More often than not it will, though there are some occasions where FTP is not impaired.

Dr F was convicted of assaulting a police officer by beating him and disorderly behaviour while drunk.  He was fined £490 following his guilty plea.  The circumstances were that he was verbally abusive to the police officer, blew smoke in his face, started bumping into his back and later raised his knee to strike him in the groin.  Dr F’s actions were deliberate and unprovoked and he had ignored repeated warnings from the police officers about his behaviour.  At the MPTS hearing the GMC further alluded to the fact that there were relevant antecedents – four years earlier Dr F was convicted of assaulting a police officer and 5 years earlier he had received a caution for a public order offence.

On the facts however, Dr F’s counsel successfully argued that his FTP was not impaired.  It was accepted that drunken, violent behaviour does risk reputational damage to the medical profession (bringing the profession into disrepute is one of the limbs of guidance frequently referred to by Tribunals when assessing whether FTP is impaired).  Six years prior to the convictions Dr F had suffered a significant head injury that affected his tolerance for alcohol.  He had subsequently carefully reintroduced alcohol having sought clinical advice, though a few days just prior to the incident there had been a traumatic work incident and family issues which elicited an emotional reaction.

Dr F was able to show what the Tribunal described as “an extraordinary level of insight” into the issues.  He made fundamental changes to his lifestyle, proactively sought advice from the Trust’s wellbeing team, read literature on traumatic brain injury and had been abstinent for over a year since his conviction.  There were a number of issues in the case that lent themselves to mitigation.  Dr F was a very careful, conscientious, hard-working doctor.  There were glowing testimonials and he was held in high regard.  There was also no risk to patients.  The Tribunal rejected that that the behaviour was at the low level of seriousness as argued by Dr F’s counsel.  A 2018 GMC research project was also cited that concluded there was very little public appetite for the GMC taking action in cases of low-level violence.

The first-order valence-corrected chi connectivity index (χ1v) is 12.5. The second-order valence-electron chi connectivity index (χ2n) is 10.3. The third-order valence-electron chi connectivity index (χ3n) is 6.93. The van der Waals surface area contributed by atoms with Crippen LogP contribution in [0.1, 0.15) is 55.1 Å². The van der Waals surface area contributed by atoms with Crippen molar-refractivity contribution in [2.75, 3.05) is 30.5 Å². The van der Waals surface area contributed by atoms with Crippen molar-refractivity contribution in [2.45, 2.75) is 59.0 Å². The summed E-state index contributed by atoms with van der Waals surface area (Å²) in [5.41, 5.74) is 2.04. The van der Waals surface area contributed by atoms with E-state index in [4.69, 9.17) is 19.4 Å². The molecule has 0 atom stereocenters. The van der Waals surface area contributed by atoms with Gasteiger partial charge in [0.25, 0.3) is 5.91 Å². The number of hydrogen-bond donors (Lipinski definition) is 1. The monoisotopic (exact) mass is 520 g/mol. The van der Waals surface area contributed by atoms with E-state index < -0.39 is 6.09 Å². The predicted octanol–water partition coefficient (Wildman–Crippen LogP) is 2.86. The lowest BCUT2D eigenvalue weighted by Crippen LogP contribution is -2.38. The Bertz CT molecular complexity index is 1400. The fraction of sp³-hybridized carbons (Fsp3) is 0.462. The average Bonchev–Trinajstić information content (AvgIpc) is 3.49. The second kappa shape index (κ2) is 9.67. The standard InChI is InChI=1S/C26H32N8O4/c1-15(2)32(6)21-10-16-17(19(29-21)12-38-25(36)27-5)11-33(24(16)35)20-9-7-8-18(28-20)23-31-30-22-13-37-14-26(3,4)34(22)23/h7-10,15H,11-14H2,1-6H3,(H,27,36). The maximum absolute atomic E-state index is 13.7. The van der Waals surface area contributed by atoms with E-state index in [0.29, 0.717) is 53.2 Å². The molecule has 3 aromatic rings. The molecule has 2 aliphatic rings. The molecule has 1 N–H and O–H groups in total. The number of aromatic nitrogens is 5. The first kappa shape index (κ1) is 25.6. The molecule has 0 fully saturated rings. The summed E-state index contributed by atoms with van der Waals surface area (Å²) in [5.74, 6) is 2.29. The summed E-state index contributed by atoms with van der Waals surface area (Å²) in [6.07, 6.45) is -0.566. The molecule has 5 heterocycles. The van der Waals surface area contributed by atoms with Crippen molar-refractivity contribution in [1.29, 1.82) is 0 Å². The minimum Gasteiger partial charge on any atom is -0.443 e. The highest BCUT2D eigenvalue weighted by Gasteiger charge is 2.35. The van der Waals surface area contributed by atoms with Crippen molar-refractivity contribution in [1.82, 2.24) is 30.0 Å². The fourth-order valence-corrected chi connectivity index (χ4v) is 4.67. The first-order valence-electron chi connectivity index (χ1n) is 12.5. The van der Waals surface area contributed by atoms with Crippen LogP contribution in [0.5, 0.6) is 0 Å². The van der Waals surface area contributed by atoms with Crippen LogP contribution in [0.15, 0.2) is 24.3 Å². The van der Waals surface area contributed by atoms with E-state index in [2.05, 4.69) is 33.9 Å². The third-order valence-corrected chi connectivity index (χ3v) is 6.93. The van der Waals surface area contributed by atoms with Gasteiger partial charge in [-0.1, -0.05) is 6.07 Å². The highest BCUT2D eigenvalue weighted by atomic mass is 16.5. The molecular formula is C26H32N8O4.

In conclusion the Tribunal decided that a fully informed member of the public or profession would not require a finding of impairment to uphold confidence in the profession or proper standards.  A warning was however issued on the grounds that the behaviour needed to be recorded as unacceptable both as a public matter and as a matter personal to the doctor.

Please note that the comments in this case review are generic, if you have any fitness to practise concerns please contact us for specific advice on your matter.